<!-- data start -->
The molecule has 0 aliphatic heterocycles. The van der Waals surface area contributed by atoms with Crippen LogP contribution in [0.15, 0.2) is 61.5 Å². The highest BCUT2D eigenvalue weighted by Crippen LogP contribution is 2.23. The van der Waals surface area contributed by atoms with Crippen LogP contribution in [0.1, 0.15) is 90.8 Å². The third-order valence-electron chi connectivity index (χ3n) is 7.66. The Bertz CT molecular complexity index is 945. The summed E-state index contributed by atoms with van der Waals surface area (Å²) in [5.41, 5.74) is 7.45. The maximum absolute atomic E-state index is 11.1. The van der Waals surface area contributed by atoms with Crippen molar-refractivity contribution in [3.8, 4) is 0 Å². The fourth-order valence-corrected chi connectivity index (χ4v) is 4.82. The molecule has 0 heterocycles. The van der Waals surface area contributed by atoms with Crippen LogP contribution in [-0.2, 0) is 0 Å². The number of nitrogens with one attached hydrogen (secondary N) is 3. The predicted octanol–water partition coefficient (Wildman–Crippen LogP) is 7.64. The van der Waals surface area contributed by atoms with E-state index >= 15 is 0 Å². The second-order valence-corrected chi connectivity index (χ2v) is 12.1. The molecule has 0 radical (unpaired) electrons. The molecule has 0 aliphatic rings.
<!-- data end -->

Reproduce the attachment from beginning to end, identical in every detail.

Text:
The molecule has 0 aliphatic heterocycles. The van der Waals surface area contributed by atoms with Crippen LogP contribution in [0.15, 0.2) is 61.5 Å². The highest BCUT2D eigenvalue weighted by Crippen LogP contribution is 2.23. The van der Waals surface area contributed by atoms with Crippen LogP contribution in [0.1, 0.15) is 90.8 Å². The third-order valence-electron chi connectivity index (χ3n) is 7.66. The Bertz CT molecular complexity index is 945. The summed E-state index contributed by atoms with van der Waals surface area (Å²) in [5.41, 5.74) is 7.45. The maximum absolute atomic E-state index is 11.1. The van der Waals surface area contributed by atoms with Crippen molar-refractivity contribution in [3.8, 4) is 0 Å². The fourth-order valence-corrected chi connectivity index (χ4v) is 4.82. The molecule has 0 heterocycles. The van der Waals surface area contributed by atoms with Crippen LogP contribution in [-0.2, 0) is 0 Å². The number of nitrogens with one attached hydrogen (secondary N) is 3. The predicted octanol–water partition coefficient (Wildman–Crippen LogP) is 7.64. The van der Waals surface area contributed by atoms with E-state index >= 15 is 0 Å². The second-order valence-corrected chi connectivity index (χ2v) is 12.1. The molecule has 0 radical (unpaired) electrons. The molecule has 0 aliphatic rings.